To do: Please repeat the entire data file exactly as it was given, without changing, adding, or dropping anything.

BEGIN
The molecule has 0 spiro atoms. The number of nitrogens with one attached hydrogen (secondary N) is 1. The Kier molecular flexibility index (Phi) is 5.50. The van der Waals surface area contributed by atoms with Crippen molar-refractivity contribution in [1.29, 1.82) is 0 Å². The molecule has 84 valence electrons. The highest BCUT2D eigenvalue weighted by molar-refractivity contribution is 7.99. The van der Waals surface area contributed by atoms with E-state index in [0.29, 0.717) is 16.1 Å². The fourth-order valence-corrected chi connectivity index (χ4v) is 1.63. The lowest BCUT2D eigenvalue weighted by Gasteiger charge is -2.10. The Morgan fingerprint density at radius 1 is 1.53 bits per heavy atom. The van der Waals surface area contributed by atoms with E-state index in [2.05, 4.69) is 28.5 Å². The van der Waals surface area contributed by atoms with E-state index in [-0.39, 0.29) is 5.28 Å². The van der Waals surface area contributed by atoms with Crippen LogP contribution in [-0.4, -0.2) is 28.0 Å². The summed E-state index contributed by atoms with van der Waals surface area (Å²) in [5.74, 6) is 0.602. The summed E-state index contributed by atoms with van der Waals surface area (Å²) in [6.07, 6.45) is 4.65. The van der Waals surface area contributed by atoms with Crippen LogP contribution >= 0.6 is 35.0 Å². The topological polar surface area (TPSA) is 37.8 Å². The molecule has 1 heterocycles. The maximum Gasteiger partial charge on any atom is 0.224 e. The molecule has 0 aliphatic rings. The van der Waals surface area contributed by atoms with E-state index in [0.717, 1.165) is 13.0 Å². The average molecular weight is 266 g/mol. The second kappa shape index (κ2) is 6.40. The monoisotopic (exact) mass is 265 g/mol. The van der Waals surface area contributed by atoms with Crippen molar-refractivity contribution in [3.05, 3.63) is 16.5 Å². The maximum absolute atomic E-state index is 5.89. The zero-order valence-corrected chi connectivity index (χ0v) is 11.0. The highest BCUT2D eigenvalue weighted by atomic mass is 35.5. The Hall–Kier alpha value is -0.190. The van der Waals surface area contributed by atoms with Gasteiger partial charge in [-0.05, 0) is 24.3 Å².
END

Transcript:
The molecule has 0 spiro atoms. The number of nitrogens with one attached hydrogen (secondary N) is 1. The Kier molecular flexibility index (Phi) is 5.50. The van der Waals surface area contributed by atoms with Crippen molar-refractivity contribution in [1.29, 1.82) is 0 Å². The molecule has 84 valence electrons. The highest BCUT2D eigenvalue weighted by molar-refractivity contribution is 7.99. The van der Waals surface area contributed by atoms with E-state index in [0.29, 0.717) is 16.1 Å². The fourth-order valence-corrected chi connectivity index (χ4v) is 1.63. The lowest BCUT2D eigenvalue weighted by Gasteiger charge is -2.10. The Morgan fingerprint density at radius 1 is 1.53 bits per heavy atom. The van der Waals surface area contributed by atoms with E-state index in [2.05, 4.69) is 28.5 Å². The van der Waals surface area contributed by atoms with E-state index in [-0.39, 0.29) is 5.28 Å². The van der Waals surface area contributed by atoms with Crippen LogP contribution in [-0.4, -0.2) is 28.0 Å². The summed E-state index contributed by atoms with van der Waals surface area (Å²) in [5.74, 6) is 0.602. The summed E-state index contributed by atoms with van der Waals surface area (Å²) in [6.07, 6.45) is 4.65. The van der Waals surface area contributed by atoms with Crippen LogP contribution >= 0.6 is 35.0 Å². The topological polar surface area (TPSA) is 37.8 Å². The molecule has 1 heterocycles. The maximum Gasteiger partial charge on any atom is 0.224 e. The molecule has 0 aliphatic rings. The van der Waals surface area contributed by atoms with E-state index in [0.717, 1.165) is 13.0 Å². The average molecular weight is 266 g/mol. The second kappa shape index (κ2) is 6.40. The monoisotopic (exact) mass is 265 g/mol. The van der Waals surface area contributed by atoms with Crippen molar-refractivity contribution in [3.05, 3.63) is 16.5 Å². The maximum absolute atomic E-state index is 5.89. The zero-order valence-corrected chi connectivity index (χ0v) is 11.0. The highest BCUT2D eigenvalue weighted by atomic mass is 35.5. The Hall–Kier alpha value is -0.190. The van der Waals surface area contributed by atoms with Gasteiger partial charge in [-0.05, 0) is 24.3 Å².